Child Abuse | Our Town | Chicago Reader

Child Abuse 

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It's midnight on the northbound Howard el. Two boys riding together are sitting on separate seats. They're 11 or 12 so it's too late for them to be out, and they're making the most of it, cracking jokes and sprawling across their seats.

The train fills up downtown--this is the cleaning ladies' express--and some people have to stand. But no one tells the boys to move their feet. The train sits at Washington longer than usual. Those of us in the last car can see the headlights of the next train coming up behind us.

The boys shout and poke each other, pointing at the oncoming train. "It's gonna get us," says the one with dimples. They hide their eyes dramatically and then burst into boisterous laughter.

From time to time they make a joke and look at the rest of us, standing above them. We are tired. They know they are the show and we are the audience.

The conductor finally gets on the mike to tell us that we're going express to Belmont. Both boys hoot. Some people get off the train to wait for the next. Then the doors close and we're off toward Belmont.

The boys gape out the windows, pointing at the blurs of people waiting on the platforms. "So long, sucka," the boys call out as we pass each stop.

When we reach Belmont, a large crowd piles in. The train is so full the doors have trouble closing. One boy grows bored and hits the other one on the shoulder. The dimpled one leans over the seat to hit the other boy. When he does this, the seat next to him opens up and a man who has been standing since we left the Loop sits down in the empty spot.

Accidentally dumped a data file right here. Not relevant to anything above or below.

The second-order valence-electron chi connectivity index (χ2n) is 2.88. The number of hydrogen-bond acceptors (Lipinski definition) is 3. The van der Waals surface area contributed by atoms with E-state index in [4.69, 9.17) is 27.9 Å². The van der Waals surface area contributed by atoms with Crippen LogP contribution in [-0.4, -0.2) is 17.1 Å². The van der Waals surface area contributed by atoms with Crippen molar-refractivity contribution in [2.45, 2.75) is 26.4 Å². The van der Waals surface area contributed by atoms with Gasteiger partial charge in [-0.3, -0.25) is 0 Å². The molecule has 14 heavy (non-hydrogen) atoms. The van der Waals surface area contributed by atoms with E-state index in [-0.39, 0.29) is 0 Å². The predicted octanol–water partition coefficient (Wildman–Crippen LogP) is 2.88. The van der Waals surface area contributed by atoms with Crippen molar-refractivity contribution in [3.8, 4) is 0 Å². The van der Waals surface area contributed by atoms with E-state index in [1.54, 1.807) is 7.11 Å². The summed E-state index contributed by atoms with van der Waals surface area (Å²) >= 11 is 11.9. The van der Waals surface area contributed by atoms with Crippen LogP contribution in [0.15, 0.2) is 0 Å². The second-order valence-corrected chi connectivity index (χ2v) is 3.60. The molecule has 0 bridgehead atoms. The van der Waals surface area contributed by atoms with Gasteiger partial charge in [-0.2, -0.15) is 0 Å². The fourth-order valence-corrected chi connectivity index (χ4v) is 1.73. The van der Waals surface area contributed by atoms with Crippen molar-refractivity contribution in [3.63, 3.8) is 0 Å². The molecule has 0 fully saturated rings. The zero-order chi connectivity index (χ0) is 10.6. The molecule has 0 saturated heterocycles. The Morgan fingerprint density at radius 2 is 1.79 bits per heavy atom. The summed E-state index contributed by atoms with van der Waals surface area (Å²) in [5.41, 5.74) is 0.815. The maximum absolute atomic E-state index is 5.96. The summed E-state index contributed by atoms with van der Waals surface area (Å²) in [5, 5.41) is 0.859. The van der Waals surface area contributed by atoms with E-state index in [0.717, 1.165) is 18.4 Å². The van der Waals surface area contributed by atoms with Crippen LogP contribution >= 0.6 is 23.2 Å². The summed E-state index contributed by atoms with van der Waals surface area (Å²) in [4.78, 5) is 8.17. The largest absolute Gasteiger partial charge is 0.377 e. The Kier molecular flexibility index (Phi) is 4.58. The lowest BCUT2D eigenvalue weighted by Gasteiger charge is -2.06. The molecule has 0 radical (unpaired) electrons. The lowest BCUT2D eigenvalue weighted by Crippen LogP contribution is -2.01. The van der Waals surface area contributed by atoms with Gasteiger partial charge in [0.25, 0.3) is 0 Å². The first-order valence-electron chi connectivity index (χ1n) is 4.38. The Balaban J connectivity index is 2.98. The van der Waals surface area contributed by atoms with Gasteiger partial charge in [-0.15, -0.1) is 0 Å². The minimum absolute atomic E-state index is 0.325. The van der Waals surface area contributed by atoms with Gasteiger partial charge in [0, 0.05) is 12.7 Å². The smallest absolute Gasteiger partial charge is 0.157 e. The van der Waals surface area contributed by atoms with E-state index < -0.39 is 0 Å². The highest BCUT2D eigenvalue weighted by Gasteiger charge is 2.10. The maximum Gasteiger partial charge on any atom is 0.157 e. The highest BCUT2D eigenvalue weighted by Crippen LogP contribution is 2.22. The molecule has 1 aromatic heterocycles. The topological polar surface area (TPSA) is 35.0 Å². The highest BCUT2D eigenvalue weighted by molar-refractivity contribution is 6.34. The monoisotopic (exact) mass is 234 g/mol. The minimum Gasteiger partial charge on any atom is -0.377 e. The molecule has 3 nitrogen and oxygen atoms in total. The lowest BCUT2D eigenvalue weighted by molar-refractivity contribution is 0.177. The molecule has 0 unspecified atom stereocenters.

He puts his hand on the dimpled boy's thigh, lightly, then takes it off and says, "So, you're having some fun tonight, eh?"

The boy looks at him angrily.

"Don't touch me."

The man seems surprised. "Oh, I'm sorry. I was just watching you two having fun."

"Don't touch me again," the boy says.

The man sits up straighter in the seat, keeping his eyes forward.

The dimpled one looks at the other boy.

"Something smells," he says, smirking. The other one laughs.

The dimpled one closes his nose with his fingers and says, "Smelly," which brings on a new wave of laughter from both boys.

Around the Wilson stop, the dimpled boy unfolds one long mitten and puts his nose deep inside, breathing hard as though it were an oxygen mask. Periodically he raises his face and takes a deep breath in the open air that ends in laughter and with his nose back inside the mitten.

The man keeps his eyes straight ahead and tries to make himself invisible.

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